From Table 12 we learn that it does matter whether or not one controls
for differences in health status. For instance, no income effect and no signifi
46 J. van der Gaag and Barbara L. Wolfe
Table 12. Selected regression results for adults, using various health measures.
HOSPOPVS
FAMINC 0.009 (0.39) 0.005 (LlO) 0.008 (1.73)" 0.005 (1.09)
NONWHITE 0.157 (1.54) 0.200 (2.10)b 0.138 (1.36) 0.199 (2.08)b
ATIIT1 0.048 (1.14) 0.071 (1.80)" 0.063 (1.50) 0.072 (1.81)"
ATIIT2 0.016 (0.43) 0.021 (0.60) 0.010 (0.25) 0.021 (0.59)
ATIIT3 0.057 (1.82)" 0.051 (1.75)" 0.042 (1.34) 0.050 (1.69)"
HCORCLVS
FAMINC 0.008 (1.41) 0.007 (1.19) 0.007 (1.24) 0.006 (1.12)
NONWHITE 0.377 (2.90)b 0.339 (2.99)b 0.352 (2.72)b 0.364 (2.80)b
ATIlT! 0.010 (0.19) 0.004 (0.07) 0.008 (0.15) 0.009 (0.17)
ATIIT2 0.084 (1.78)" 0.085 (1.81)a 0.075 (1.60) 0.077 (1.64)"
ATIlT3 0.064 (1.63)" 0.063 (1.59) 0.048 (1.20) 0.049 (1.24)
OFFHMVS
FAMINC 0.011 (0.92) 0.023 (1.97)b 0.017 (1.44) 0.025 (2.22)b
NONWHITE 0.453 (1.58) 0.373 (1.41) 0.597 (2.19)b 0.498 (2.30)b
ATIlT 1 0.015 (0.12) 0.051 (0.46) 0.126 (1.10) 0.122 (1.12)
ATIIT2 0.055 (0.52) 0.059 (0.61) 0.003 (0.03) 0.019 (0.21)
ATIIT3 0.030 (0.34) 0.019 (0.23) 0.082 (0.97) 0.060 (0.75)
TOTAL
FAMINC 0.007 (0.44) 0.011 (0.82) 0.001 (0.10) 0.014 (1.08)
NONWHITE 0.012 (0.03) 0.132 (0.43) 0.203 (0.62) 0.040 (0.13)
ATIITI 0.049 (0.34) 0.115 (0.91) 0.201 (1.47) 0.204(1.66)"
ATIIT2 0.174 (1.37) 0.184 (1.65)" 0.097 (0.82) 0.129 (1.20)
ATIIT3 0.165 (1.55) 0.147 (1.58) 0.022 (0.22) 0.053 (0.59)
cant racial differences are measured for OFFHMVS if no health variables are
included, but both variables f>how a significant effect in column 4, when the
two health factors and HSTAT are added to the equation.6
The choice of the health variables is also relevant. If only HSTAT is
included, we find no significant racial differences for HOSPOPVS but a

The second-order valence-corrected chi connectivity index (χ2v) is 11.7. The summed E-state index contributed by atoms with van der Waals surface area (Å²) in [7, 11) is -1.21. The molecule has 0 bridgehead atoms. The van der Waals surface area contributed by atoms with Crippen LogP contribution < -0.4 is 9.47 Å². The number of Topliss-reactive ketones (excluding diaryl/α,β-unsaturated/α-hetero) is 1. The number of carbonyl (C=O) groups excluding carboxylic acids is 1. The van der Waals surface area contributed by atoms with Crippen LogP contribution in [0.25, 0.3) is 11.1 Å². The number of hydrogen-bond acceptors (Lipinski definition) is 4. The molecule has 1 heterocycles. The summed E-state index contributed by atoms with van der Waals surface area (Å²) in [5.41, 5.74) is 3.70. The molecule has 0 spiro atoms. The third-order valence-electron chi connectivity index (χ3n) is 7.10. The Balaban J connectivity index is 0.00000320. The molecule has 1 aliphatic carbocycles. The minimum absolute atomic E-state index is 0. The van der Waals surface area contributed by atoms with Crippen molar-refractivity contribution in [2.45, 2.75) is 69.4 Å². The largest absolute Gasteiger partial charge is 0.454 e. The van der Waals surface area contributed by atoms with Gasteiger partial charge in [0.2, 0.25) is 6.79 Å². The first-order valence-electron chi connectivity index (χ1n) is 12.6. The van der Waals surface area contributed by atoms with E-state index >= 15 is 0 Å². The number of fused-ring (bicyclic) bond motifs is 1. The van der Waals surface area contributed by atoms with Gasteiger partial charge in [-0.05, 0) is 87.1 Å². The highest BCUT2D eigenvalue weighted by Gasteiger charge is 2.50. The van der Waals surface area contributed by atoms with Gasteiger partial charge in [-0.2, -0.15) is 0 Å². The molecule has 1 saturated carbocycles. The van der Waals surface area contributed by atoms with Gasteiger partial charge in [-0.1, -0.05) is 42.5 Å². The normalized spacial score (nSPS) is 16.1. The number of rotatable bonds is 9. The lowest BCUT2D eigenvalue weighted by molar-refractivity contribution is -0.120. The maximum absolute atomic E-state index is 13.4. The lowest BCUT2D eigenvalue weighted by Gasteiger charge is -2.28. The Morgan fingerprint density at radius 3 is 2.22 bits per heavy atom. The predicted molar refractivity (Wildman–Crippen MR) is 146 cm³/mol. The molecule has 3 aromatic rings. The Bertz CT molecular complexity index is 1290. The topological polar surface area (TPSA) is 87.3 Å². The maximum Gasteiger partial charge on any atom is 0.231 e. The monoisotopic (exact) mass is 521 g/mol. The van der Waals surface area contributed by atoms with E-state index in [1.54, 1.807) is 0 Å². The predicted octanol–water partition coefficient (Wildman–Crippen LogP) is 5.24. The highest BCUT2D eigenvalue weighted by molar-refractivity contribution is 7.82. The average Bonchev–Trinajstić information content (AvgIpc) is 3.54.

significant income effect. If only the two health factors are included, we find
Estimating demand for medical care 47
MFULL 0.013 (0.36) 0.047 (0.76) 0.075 (0.91) 0.088 (0.59) 0.198 (1.14)
MPART 0.014 (0.43) 0.088 (1.51) 0.170 (2.17)" 0.403 (2.89)b 0.301 (1.85)"
HOSP 0.003 (1.45) 0.004 (1.02) 0.022 (1.70)'
GPPED 0.157 (0.91) 1.81 (0.03) 0.463 (0.55)
HMO
XHMO 0.000 (0.06) 0.001 (0.04)
FACTI 0,015 (1.19) 0.017 (0.82) 0.036 (1.27) 0.011 (0.21) 0.051 (0.85)
FACT2 0.036 (2.49)" 0.036 (1.45) 0.117 (3.50)" 0.187 (3.14)1> 0.305 (4.40)"
FACT3 0.063 (4.80)" 0.087 (3.88)b 0.106 (3.51)" 0.4 77 (8.80)" 0.738 (11.67)b
FACT4 0.006 (0.50) 0.052 (2.39)1> 0.Q38 (1.27) 0.039 (0.73) 0.045 (0.73)
HSTAT 0.012 (0.50) 0.119 (2.89)" 0.180 (3.23)b 0.558 (5.59)b 0.873 (7.50)b
R2 0.053 0.063 0.221 0.275 0.280
Table 14. Selected regression results for children, using alternative health measures.
HOSPOPVS
FEMALE 0.056 (1.26) 0.078 (1.74)" 0.054 (1.23) 0.072 (1.61)
FAMSIZE 0.008 (0.47) 0.018 (1.00) 0.010 (0.55) 0.017 (0.96)
NONWHITE 0.365 (4.12)b 0.378 (4.31)b 0.358 (4.07)b 0.370 (4.24)b
MPART 0.101 (1.71)" 0.096 (1.66)" 0.088 (1.51) 0.088 (1.51)
ATIITl 0.039 (1.96)b 0.024 (0.62) 0.019 (0.47) 0.013 (0.33)
ATIIT2 0.014 (0.42) 0.017 (0.50) 0.013 (0.39) 0.016 (0.47)
ATIlT3 0.002 (0.06) 0.002 (0.06) 0.009 (0.29) 0.004 (0.13)
HCORCLVS
FEMALE 0.057 (1.94)". 0.087 (1.46) 0.053 (0.89) 0.078 (1.31)
FAMSlZE 0.062 (2.58)b 0.045 (1.89)" 0.060 (2.51)b 0.046 (1.95)b
NONWHITE 0.242 (1.97)b 0.259 (2.15t 0.235 (1.94)b 0.251 (2.10)b
MPART 0.155 (1.94)b 0.156 (1.98)b 0.177 (2.24)b 0.170 (2.17)b
ATIlT 1 0.111 (2.04)b 0.083 (1.54) 0.079 (1.46) 0.065 (1.22)
ATIlT2 0.086 (1.84)" 0.083 (1.80)" 0.088 (1.90)" 0.085 (1.85)"
ATIlT3 0.082 (1.98)b 0.92 (2.27)b 0.071 (1.75)" 0.084 (2.07)b
OFFHMVS
FEMALE 0.044 (0.39) 0.079 (0.72) 0.033 (0.30) 0.050 (0.47)
FAMSlZE 0.194 (4.33)b 0.132 (3.08)b 0.187 (4.31)b 0.135 (3.20)b
NONWHITE 0.588 (2.62)b 0.557 (2.62)b 0.621 (2.85t 0.593 (2.82t
MPART 0.452 (3.02)b 0.444 (3.14)b 0.393 (2.71)b 0.403 (2.89t
ATIlT! 0.068 (0.66) 0.156 (1.61) 0.162 (1.62) 0.210 (2.18)b
ATIIT2 0.060 (0.68) 0.086 (1.02) 0.056 (0.64) 0.082 (0.99)
ATIIT3 0.286 (3.75)b 0.231 (3.19)b 0.317 (4.28)b 0.257 (3.59)b
To identify all parameters in the model, we fix the constant term of the
HOSPERVS equation to be equal to its value obtained from the regression
analyses in the previous section. HEALTH is dimensioned by setting its
impact on HCORCLVS equal to 1.0. Thus a one unit increase in health
results in one less visit to a health center.
At the bottom of Table 15, we see that a one unit increase of HEALTH*